Wednesday, November 26, 2003

Started following up the Queen's speech, starting with the Civil Contingencies Bill (PDF). OK, why have I not heard about this before? Too much legislation, that's why... Having skimmed through the doc, it seems that this is pretty much a UK version of the US' PATRIOT Act - i.e. a vague definition of what an "emergency" is, followed by similarly vague but extremely enforcable compliance "procedures". So if something represents a danger to "the UK" as a whole, then it's ok to demand whatever you need (as a Minister of the Crown, or the Queen). If the emergency is "forthcoming", then the directions can be issued orally too, without any real recompense for revoking those directions.

Points of order:
1. Go through in more detail, highlight areas of interest.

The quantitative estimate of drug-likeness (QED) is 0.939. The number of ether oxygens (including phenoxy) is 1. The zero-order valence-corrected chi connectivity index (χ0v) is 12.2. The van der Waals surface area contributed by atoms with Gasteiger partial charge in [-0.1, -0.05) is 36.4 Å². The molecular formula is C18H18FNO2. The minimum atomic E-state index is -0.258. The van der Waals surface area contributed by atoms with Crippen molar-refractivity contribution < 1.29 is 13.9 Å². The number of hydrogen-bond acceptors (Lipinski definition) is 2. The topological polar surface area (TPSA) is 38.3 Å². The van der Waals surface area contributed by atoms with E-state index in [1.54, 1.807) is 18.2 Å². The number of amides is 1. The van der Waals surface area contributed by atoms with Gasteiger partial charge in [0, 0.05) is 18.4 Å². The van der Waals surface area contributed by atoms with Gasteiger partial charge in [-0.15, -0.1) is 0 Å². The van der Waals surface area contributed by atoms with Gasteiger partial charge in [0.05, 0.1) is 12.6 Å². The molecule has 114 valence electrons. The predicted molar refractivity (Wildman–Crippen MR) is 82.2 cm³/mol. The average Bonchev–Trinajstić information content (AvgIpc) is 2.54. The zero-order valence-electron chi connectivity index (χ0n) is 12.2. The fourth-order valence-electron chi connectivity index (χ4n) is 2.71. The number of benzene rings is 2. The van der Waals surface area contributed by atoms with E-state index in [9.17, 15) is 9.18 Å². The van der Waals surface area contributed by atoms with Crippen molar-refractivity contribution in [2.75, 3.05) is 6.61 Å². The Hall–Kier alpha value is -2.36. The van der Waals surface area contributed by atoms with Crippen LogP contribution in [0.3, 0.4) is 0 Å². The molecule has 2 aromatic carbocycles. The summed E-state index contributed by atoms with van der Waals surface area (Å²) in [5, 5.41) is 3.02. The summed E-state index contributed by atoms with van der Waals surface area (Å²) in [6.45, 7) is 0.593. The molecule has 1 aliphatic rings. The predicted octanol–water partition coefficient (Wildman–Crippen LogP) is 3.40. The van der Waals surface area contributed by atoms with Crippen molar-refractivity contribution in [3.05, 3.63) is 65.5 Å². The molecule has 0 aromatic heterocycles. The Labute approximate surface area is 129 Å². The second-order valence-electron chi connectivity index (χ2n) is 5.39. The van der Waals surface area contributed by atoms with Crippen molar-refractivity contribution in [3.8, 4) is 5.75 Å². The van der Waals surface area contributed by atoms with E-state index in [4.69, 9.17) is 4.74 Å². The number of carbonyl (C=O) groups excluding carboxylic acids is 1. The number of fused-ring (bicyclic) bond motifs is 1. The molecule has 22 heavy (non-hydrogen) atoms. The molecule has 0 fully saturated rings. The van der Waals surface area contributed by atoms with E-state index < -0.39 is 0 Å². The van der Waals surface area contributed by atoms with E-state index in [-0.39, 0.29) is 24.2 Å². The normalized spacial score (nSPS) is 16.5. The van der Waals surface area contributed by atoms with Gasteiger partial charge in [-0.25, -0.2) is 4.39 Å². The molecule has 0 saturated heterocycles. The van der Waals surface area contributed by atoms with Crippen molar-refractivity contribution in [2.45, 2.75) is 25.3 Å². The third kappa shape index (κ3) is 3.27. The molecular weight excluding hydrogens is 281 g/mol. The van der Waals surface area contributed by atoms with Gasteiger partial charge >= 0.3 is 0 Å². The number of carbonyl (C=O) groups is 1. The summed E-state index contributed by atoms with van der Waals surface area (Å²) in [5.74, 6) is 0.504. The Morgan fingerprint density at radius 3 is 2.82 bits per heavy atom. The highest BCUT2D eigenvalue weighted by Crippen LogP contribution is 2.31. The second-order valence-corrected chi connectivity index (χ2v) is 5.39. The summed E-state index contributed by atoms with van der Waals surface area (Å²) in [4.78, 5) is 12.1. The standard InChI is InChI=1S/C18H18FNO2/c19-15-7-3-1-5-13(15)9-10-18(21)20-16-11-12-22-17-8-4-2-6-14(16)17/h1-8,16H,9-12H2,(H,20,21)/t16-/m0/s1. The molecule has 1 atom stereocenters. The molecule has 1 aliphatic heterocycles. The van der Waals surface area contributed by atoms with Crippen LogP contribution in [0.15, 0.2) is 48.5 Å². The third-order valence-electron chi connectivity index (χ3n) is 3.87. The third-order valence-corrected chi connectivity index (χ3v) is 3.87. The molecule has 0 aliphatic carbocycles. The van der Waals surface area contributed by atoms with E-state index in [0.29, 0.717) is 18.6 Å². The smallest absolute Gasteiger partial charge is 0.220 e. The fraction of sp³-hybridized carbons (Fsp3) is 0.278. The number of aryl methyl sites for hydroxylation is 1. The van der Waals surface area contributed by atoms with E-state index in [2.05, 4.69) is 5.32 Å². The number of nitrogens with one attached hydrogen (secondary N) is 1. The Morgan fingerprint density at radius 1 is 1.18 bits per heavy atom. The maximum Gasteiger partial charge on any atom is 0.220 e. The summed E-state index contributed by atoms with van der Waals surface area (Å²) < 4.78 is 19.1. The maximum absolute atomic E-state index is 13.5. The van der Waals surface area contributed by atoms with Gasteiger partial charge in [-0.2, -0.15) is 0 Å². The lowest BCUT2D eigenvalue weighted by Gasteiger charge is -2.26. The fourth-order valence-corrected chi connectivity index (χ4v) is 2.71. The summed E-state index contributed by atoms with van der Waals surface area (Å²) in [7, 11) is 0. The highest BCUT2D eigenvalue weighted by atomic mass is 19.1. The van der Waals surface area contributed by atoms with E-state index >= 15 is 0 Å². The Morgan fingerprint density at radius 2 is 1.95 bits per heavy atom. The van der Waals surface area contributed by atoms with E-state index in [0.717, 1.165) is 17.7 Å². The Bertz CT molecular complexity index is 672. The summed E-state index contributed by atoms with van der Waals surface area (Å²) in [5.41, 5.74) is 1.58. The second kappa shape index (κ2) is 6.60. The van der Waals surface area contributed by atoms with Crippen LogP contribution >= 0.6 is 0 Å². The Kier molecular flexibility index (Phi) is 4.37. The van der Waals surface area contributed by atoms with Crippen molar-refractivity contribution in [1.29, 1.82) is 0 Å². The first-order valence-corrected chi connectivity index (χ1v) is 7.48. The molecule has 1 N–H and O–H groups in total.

2. Why can't I see this anywhere else? No doubt it'll be on NTK this week.

Alas, the consultation period ended, ironically enough, on September 11th - coincidence? A couple of random points:

- Given the Police's excitement to use anti-terrorist powers against protestors, et al, you'll forgive me (again) if I don't particularly trust the powers that be behind this one too.
- Seems the telecommunications industry is also the government's bitch through this, probably after the RIPA got shouted down.

Damn damn damn.

Some other URLs:

The gov's UK Resilience homepage - and why aren't they using standard .gov.uk domains?
Statewatch article
Continuity Central piece
Guardian article from back in June

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